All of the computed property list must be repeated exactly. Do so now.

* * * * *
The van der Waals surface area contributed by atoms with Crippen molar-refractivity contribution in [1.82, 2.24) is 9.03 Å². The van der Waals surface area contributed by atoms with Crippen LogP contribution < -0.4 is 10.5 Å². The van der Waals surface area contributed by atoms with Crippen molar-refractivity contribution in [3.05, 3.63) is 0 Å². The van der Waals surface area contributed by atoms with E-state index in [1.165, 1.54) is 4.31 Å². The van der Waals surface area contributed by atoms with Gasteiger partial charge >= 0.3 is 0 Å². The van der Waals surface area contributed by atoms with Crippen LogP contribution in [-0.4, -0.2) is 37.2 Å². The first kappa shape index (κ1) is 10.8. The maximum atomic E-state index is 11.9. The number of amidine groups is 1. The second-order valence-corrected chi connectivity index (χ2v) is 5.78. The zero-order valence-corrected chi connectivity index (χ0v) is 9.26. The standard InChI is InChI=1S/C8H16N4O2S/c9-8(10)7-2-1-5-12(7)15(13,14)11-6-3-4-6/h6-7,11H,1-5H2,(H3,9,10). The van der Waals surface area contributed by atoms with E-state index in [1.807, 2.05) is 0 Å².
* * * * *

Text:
The van der Waals surface area contributed by atoms with Crippen molar-refractivity contribution in [1.82, 2.24) is 9.03 Å². The van der Waals surface area contributed by atoms with Crippen LogP contribution < -0.4 is 10.5 Å². The van der Waals surface area contributed by atoms with Crippen molar-refractivity contribution in [3.05, 3.63) is 0 Å². The van der Waals surface area contributed by atoms with E-state index in [1.165, 1.54) is 4.31 Å². The van der Waals surface area contributed by atoms with Gasteiger partial charge >= 0.3 is 0 Å². The van der Waals surface area contributed by atoms with Crippen LogP contribution in [-0.4, -0.2) is 37.2 Å². The first kappa shape index (κ1) is 10.8. The maximum atomic E-state index is 11.9. The number of amidine groups is 1. The second-order valence-corrected chi connectivity index (χ2v) is 5.78. The zero-order valence-corrected chi connectivity index (χ0v) is 9.26. The standard InChI is InChI=1S/C8H16N4O2S/c9-8(10)7-2-1-5-12(7)15(13,14)11-6-3-4-6/h6-7,11H,1-5H2,(H3,9,10). The van der Waals surface area contributed by atoms with E-state index in [1.807, 2.05) is 0 Å².